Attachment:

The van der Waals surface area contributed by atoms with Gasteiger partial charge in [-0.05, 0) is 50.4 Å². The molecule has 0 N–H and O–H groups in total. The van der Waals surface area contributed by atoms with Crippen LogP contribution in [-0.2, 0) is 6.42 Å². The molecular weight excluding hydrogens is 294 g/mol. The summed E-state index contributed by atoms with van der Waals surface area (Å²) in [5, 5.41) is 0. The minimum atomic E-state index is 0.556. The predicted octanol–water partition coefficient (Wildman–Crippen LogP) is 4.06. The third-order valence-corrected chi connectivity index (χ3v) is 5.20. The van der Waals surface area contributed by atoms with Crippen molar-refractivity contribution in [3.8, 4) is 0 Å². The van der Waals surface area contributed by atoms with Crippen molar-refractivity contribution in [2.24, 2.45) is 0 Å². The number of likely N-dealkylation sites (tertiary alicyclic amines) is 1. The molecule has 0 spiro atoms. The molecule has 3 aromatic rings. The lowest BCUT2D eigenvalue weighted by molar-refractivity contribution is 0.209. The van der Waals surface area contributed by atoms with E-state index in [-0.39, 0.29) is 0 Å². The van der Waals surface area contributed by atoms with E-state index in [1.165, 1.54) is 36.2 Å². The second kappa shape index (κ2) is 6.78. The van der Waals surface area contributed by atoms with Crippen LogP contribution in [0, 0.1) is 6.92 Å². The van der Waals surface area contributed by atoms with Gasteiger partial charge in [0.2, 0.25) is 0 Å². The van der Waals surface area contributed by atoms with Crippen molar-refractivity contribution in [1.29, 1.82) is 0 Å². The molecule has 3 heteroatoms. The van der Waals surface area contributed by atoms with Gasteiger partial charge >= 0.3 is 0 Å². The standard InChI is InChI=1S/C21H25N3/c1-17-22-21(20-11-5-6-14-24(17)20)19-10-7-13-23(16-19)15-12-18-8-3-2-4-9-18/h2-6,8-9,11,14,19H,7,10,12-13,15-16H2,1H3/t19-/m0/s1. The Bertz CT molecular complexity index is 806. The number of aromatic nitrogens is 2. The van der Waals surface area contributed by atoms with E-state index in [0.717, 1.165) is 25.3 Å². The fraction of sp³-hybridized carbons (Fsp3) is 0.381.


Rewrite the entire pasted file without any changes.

The van der Waals surface area contributed by atoms with Gasteiger partial charge in [-0.05, 0) is 50.4 Å². The molecule has 0 N–H and O–H groups in total. The van der Waals surface area contributed by atoms with Crippen LogP contribution in [-0.2, 0) is 6.42 Å². The molecular weight excluding hydrogens is 294 g/mol. The summed E-state index contributed by atoms with van der Waals surface area (Å²) in [5, 5.41) is 0. The minimum atomic E-state index is 0.556. The predicted octanol–water partition coefficient (Wildman–Crippen LogP) is 4.06. The third-order valence-corrected chi connectivity index (χ3v) is 5.20. The van der Waals surface area contributed by atoms with Crippen molar-refractivity contribution in [3.8, 4) is 0 Å². The van der Waals surface area contributed by atoms with Crippen molar-refractivity contribution in [2.24, 2.45) is 0 Å². The number of likely N-dealkylation sites (tertiary alicyclic amines) is 1. The molecule has 0 spiro atoms. The molecule has 3 aromatic rings. The lowest BCUT2D eigenvalue weighted by molar-refractivity contribution is 0.209. The van der Waals surface area contributed by atoms with E-state index in [-0.39, 0.29) is 0 Å². The van der Waals surface area contributed by atoms with E-state index in [1.165, 1.54) is 36.2 Å². The second kappa shape index (κ2) is 6.78. The van der Waals surface area contributed by atoms with Crippen LogP contribution in [0, 0.1) is 6.92 Å². The van der Waals surface area contributed by atoms with Gasteiger partial charge in [0.2, 0.25) is 0 Å². The van der Waals surface area contributed by atoms with Crippen molar-refractivity contribution in [1.29, 1.82) is 0 Å². The molecule has 3 heteroatoms. The van der Waals surface area contributed by atoms with Gasteiger partial charge >= 0.3 is 0 Å². The standard InChI is InChI=1S/C21H25N3/c1-17-22-21(20-11-5-6-14-24(17)20)19-10-7-13-23(16-19)15-12-18-8-3-2-4-9-18/h2-6,8-9,11,14,19H,7,10,12-13,15-16H2,1H3/t19-/m0/s1. The Bertz CT molecular complexity index is 806. The number of aromatic nitrogens is 2. The van der Waals surface area contributed by atoms with E-state index in [0.717, 1.165) is 25.3 Å². The fraction of sp³-hybridized carbons (Fsp3) is 0.381.